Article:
Direct Lithium Extraction (DLE) for example, is a process of extracting lithium from brine. This involves pumping the brine into a series of vessels where it is then filtered and treated with various chemicals that separate the lithium. DLE is considered a more environmentally friendly and cost-effective method of extracting lithium compared to traditional methods, as this technology allows the preservation and protection of water resources. International Battery Metals, a renowned user of DLE, stated that they can recycle over 98% of processed water. Additionally, DLE rejects impurities, ensuring minimal toxins are present at the end of the process. However, a limitation of DLE is that it is currently more expensive than traditional methods of lithium extraction. While DLE can achieve higher purity levels of lithium, the process requires a higher level of energy input and is more technologically complex, which can make it more costly than other methods. Despite this limitation, Chile has made the use of DLE a requirement when extracting lithium to reduce the loss of the already scarce water.


Alongside improving lithium mining methods to mitigate negative environmental and social impacts, researchers like Gleb Yushin, a Materials Science Professor at the Georgia Institute of Technology, are exploring alternative battery materials that are less toxic and more abundant. Iron and silicon are two elements that have been proposed as potential replacements for lithium, as there are concerns that lithium reserves are not sufficient to keep up with future demand. By shifting towards more sustainable materials, the harmful effects of lithium extraction can be reduced.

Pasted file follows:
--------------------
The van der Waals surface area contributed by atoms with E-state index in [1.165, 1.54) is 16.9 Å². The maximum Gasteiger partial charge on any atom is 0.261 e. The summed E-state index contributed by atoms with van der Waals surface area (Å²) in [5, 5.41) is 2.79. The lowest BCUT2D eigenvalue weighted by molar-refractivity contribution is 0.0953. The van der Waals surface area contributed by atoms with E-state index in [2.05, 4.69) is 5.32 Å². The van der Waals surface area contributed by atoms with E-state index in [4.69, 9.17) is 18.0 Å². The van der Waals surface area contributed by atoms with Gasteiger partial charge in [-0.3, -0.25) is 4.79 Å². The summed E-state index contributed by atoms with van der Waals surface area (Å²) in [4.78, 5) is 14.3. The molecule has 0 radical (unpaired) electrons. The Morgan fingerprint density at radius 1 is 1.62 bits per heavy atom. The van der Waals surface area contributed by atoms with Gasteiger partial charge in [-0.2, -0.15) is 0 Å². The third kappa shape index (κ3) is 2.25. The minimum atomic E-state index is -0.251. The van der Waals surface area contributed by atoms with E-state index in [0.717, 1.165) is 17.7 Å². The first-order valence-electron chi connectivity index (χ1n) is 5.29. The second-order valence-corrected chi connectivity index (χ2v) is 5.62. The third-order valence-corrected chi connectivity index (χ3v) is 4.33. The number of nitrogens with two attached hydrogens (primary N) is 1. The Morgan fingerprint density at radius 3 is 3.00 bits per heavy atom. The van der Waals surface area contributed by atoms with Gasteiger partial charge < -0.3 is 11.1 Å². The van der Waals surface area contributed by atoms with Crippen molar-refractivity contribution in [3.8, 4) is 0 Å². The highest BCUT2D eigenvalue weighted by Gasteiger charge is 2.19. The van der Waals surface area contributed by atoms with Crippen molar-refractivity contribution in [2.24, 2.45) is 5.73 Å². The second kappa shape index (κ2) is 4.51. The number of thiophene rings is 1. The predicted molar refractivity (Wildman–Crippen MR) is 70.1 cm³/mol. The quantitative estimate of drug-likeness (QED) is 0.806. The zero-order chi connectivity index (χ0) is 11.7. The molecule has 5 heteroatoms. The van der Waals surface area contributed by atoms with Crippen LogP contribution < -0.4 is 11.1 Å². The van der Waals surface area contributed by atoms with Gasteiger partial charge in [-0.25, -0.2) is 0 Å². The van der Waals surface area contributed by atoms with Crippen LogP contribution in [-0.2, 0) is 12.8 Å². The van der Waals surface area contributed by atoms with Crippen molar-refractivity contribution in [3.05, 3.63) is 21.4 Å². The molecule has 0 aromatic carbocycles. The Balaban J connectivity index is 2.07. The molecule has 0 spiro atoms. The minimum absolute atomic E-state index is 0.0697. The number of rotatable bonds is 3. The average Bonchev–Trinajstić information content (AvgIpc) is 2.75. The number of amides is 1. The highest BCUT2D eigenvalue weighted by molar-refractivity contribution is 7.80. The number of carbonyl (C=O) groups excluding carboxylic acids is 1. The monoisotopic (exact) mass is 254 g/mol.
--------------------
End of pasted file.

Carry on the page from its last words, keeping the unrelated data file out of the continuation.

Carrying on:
The Future of Lithium


The Lithium Triangle's vast lithium reserves present both opportunities and challenges for the region and the global economy. The extraction of lithium has generated significant economic benefits, but it has also caused environmental degradation and exploited local communities.

By 2030, electric vehicles are expected to constitute up to 60% of new car sales, and as lithium-ion batteries are these vehicles' primary source, the demand for lithium will only increase in the coming years. To ensure a truly sustainable future, it is crucial to address the negative impacts through sustainable development practices and regulations. The equitable distribution of benefits, protection of Indigenous rights, and involvement of local communities in decision-making processes are essential.


Only by balancing economic benefits with environmental and social concerns can the states in the Lithium Triangle ensure the production of renewable energy is truly sustainable. Argentina, Bolivia and Chile must push for sustainable mining practices that prioritise the needs and well-being of local communities, rather than just advancing the interests of the wealthy and powerful.


 

Evangelia Wichmann is currently completing a Bachelor of Arts in International relations/politics and French at the University of Melbourne as well as a Diploma in Chinese Studies. Fluent in German, French, and Italian, Evangelia hopes to work in developing countries in humanitarian aid next year before continuing to study international relations and how to best address female rights and climate change within foreign aid.